This is one way to begin a meal.
Thin pork belly
White asparagus, woodruff, and jalapeño
At the table
Duck, part two
Duck and waffle
Duck and waffle
Duck, three stellar ways
Hamachi, jade sauce, jalapeño
Suckling pig, dashi, Japanese mustard
Strawberries, Thai basil, rhubarb
Berlin is a city with an established — yet always evolving — culinary scene. Yes, you can eat some fine sausages and döner kebab there, and you won’t go wrong with either. But don’t overlook the Korean or French or Italian tables in Berlin. It is truly a multicultural, diverse culinary gem, one full of eateries humble and grand.
Recently, however, Germany’s capitol city is crowing about one restaurant in particular, and anyone planning a trip to Berlin should procure a reservation at the establishment, which is situated around the corner from Checkpoint Charlie. It’s called Restaurant Tim Raue, and I state without any hyperbole that a dish on the menu there is one of the top five things I have eaten in at least a decade. It is a langoustine, and there is wasabi, and Raue calls it “Cantonese Style” … and no matter its name, it alone is worth a trip to Berlin. I do not exaggerate.
Of course, you will want to order more than that crustacean dish, and I recommend you opt for the signature menu (six courses, 168 euros). At the moment, it includes scallop, pike-perch (think walleye), that sublime langoustine, lemon chicken, black pepper beef, and a notable dessert featuring strawberries, thai basil, and rhubarb.
Tim Raue is the chef behind the restaurant. His flagship (he owns two other places) holds two Michelin stars, and was earlier this summer elevated to the 34th spot on The World’s 50 Best Restaurants list (up from 52nd place the year before). Both accolades are more than deserved, and the latter is the reason behind all of the attention the executive chef and his staff are receiving as of late.
Raue, who was born in 1974, has a passion for Asian cuisine, a passion demonstrated in every dish on his menu. He finished high school in Germany after the 10th grade, and wanted to be an architect, but did not have the funds (or time, he has said) for studies, so he gravitated toward another profession he thought would allow him to express creativity. He started out as most cooks do, at the bottom, and he learned. Eventually, his career choice took a turn eastward.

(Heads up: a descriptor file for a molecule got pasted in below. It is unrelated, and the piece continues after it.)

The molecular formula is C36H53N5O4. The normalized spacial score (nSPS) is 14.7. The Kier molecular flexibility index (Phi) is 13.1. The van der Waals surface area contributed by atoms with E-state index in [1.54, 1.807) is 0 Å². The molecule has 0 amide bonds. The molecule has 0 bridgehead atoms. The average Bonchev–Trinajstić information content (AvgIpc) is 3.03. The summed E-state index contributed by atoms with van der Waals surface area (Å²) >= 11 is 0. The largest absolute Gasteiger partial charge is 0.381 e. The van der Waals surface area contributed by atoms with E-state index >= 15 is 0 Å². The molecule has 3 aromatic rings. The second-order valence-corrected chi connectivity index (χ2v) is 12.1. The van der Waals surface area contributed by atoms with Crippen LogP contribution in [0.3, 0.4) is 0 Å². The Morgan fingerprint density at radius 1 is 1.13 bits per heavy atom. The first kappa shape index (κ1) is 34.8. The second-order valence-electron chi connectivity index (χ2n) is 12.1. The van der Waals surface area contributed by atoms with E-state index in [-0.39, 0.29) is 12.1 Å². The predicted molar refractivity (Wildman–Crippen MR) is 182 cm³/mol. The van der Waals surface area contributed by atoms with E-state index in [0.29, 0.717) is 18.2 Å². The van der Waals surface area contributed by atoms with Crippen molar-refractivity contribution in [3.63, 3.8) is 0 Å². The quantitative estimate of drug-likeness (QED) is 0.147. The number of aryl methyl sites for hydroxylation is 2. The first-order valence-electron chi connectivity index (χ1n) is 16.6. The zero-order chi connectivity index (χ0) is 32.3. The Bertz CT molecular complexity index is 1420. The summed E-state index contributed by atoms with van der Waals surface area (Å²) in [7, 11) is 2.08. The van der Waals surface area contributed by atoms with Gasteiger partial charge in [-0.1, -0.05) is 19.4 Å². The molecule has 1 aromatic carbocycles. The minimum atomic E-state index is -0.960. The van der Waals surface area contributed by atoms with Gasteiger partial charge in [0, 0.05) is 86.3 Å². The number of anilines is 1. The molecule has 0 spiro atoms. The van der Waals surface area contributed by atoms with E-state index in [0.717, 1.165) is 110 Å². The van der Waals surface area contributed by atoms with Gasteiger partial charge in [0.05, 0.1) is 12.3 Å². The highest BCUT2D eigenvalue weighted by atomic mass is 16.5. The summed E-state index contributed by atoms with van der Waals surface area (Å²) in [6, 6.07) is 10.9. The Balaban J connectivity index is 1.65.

“At the age of 28, I went to Asia for the first time,” he told Eater. “My first visit there was like being in paradise. I went to Bangkok, Singapore, Hong Kong, and Tokyo, the great four places to go. I got in touch with all these four different Asian types of cuisine, and I fell absolutely in love. For me, who had grown up with stiff French cuisine and the stiff idea of a French restaurant, that was totally mind-breaking.
“It was full of flavors, it was relaxed, it was food you can pick with your fingers. The restaurants had no attitude, you just go there if you’re hungry. That, for me, was absolutely great.”
Restaurant Tim Raue does have attitude, a personality best summed up as unstudied and meticulous attention to detail. The staff, from the hostess at the entryway to the waiters and sommelier, know their roles, and perform them well. They are professionals, and possess a confident and cordial demeanor. No fake smiles, no officiousness, no talking down to guests. It all makes for a carefree, exciting, and relaxing several hours.
I dined at the restaurant twice in June, once solo, the next day with three friends, for lunch each time. On both occasions, the tastes and flavors, from the first bite of an amuse-bouche to the final sip of espresso, were everything they should have been, and more. No false notes, no hiccups or falters.